Did you know that next to rice, the second biggest industry in agriculture is pig or swine farming? And that in this industry, the latest data show that at least seven out of ten pig farmers are involved in backyard pig farming?
Backyard pig farmers are not as well-equipped as their industry-grade counterparts who operate in large tracts of land with tools, equipment, and techniques backed by up-to-date research. Instead, backyard pig farmers rely on their own strategies in raising their own pig farms. Most of these strategies have been passed down one generation to the next in a family.
This potential piqued the interest of Dr. Lyre Espada Murao, Associate Professor at the College of Science and Mathematics in UP Mindanao, who is also part of the University’s Balik PhD program. “There’s a gap that we can fill in as a scientist. What can we do to help them [pig farmers]? Being in the field of infectious diseases, we thought this was something we could bring to the table for them,” Dr. Lyre recalls.
According to her TEDx profile, Dr. Murao “teaches anything micro from molecules to microbes and cells but once outside the classroom, she goes hunting for nasty viruses.” This hunt led her to ask the local city veterinarian for data on backyard pig farmers. Her team found out that the local vet had a list of less than 10 backyard pig farmers which did not seem to add up, given Davao City’s expansive area. After reaching out to farmers’ organizations, veterinarians, and technical experts, they were able to zero in on four major districts: Tugbok, Calinan, Bunawan, and Toril. Dr. Lyre and her team went around to survey all the barangays and were able to obtain a comprehensive list of more than 800 farmers.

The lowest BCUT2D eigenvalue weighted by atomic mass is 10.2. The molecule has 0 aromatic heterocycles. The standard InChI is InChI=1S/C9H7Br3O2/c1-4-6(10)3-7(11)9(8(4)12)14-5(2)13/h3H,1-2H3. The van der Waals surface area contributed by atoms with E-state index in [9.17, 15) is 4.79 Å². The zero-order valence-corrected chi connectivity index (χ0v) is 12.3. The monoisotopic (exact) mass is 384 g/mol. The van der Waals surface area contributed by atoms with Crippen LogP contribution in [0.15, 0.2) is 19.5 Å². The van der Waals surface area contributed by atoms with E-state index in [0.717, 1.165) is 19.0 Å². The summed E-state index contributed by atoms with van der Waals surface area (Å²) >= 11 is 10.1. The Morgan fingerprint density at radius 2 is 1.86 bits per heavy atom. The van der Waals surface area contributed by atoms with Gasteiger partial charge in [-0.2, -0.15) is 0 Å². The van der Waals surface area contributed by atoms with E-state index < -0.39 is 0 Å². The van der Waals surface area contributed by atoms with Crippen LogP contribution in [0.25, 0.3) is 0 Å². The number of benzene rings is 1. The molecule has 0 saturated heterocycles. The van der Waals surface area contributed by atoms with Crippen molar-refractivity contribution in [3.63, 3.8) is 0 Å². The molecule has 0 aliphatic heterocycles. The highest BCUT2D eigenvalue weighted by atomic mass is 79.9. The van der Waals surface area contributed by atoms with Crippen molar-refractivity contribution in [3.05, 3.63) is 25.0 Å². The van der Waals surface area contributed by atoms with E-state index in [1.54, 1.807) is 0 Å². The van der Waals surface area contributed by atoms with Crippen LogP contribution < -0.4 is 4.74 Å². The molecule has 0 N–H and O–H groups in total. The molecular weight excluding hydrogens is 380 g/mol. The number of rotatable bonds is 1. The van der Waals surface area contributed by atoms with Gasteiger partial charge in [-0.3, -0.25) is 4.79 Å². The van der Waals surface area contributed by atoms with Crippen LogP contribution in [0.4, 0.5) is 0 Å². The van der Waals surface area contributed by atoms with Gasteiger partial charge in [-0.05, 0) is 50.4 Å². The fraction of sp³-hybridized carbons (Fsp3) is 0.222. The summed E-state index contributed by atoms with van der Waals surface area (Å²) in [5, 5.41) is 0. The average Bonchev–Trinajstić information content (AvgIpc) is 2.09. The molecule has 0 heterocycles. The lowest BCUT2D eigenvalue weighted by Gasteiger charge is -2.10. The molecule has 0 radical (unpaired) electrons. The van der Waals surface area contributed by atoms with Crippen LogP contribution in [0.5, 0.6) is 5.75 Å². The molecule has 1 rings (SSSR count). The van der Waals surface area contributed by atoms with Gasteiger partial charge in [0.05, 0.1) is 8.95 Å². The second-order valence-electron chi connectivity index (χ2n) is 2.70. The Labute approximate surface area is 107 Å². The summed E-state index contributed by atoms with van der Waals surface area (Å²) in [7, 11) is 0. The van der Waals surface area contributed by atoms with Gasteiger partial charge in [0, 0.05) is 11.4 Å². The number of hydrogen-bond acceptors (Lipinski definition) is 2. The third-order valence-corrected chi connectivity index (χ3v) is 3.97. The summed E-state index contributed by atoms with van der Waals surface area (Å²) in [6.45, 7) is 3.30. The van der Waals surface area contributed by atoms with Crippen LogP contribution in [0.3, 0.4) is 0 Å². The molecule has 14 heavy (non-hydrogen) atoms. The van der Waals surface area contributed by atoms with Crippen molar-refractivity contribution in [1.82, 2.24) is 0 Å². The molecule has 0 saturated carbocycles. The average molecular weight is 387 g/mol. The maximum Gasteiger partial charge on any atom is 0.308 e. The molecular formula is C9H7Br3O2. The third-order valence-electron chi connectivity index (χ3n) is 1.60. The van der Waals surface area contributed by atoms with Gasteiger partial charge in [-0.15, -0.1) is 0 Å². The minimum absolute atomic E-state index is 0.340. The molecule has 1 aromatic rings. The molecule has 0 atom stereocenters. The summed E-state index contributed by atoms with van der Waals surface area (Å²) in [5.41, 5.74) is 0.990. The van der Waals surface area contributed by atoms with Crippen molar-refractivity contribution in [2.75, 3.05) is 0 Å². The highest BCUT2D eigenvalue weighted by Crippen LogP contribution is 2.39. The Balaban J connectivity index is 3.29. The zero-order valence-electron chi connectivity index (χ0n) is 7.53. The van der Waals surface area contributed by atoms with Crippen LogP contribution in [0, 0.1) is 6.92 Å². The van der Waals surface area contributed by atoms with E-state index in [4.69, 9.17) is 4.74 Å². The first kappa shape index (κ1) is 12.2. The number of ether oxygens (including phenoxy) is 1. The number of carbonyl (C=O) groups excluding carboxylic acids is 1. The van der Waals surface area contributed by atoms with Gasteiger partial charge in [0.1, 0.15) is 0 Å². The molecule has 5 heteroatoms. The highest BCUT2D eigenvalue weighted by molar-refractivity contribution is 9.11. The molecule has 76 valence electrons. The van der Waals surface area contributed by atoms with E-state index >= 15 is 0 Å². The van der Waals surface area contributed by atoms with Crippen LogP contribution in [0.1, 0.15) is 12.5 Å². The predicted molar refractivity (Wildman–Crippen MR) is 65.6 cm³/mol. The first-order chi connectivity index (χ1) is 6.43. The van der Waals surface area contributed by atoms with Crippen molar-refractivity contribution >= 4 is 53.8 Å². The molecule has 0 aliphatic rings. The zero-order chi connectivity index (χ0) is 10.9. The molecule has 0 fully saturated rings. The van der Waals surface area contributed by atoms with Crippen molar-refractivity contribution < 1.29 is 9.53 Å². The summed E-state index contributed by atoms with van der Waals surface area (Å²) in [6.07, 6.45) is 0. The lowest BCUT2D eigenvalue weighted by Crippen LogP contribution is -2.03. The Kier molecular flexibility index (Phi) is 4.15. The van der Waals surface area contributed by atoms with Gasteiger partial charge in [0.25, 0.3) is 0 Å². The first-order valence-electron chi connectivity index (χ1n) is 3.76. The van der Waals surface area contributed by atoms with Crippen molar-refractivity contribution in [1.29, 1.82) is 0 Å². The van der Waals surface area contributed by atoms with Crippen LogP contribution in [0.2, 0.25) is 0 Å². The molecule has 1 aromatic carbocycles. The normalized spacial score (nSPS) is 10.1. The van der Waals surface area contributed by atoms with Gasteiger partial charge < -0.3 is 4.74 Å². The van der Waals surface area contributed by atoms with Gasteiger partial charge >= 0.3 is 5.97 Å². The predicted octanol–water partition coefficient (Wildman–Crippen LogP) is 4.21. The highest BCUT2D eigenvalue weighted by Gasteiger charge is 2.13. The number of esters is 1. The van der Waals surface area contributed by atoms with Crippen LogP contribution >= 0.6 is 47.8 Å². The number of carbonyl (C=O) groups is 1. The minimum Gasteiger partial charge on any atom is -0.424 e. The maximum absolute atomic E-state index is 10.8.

Crafting the study design
The next step was to obtain formal permission from the local government to conduct research on pig farms with the backyard pig farmers. The particular research is done in collaboration with Dr. Pete Alviola and his students from UP Mindanao’s School of Management. They crunch the numbers and data, while Lyre takes care of the biological aspect of the study. The main focus is to identify existing management practices and integrate new strategies in terms of managing diseases to help improve the overall economics of the farms.
The decision to direct research attention to Rotavirus A is predicated on two primary considerations: one, it has an effect on the pigs; and two, it has a public health dimension. Dr. Lyre explains that the virus causes diarrhea and gastroenteritis in pigs, which stunt the animals’ growth, and lead to smaller profits for farmers. In addition, recent scientific reports indicate that Rotavirus is capable of zoonosis, meaning that the virus can cross barriers among hosts, from pigs to humans, especially children.
To gather data, Dr. Lyre’s team monitored randomly selected farms for 12 months, visiting those farms monthly to check the presence of Rotavirus and compare it with the farm’s prevailing management practices. They had to examine fecal samples because this was where the virus showed up. The samples underwent molecular diagnostics, while the team simply interviewed the farmers to obtain data on management practices. While the study design is relatively simple, Lyre believes in the significance and wide use of the findings of the study.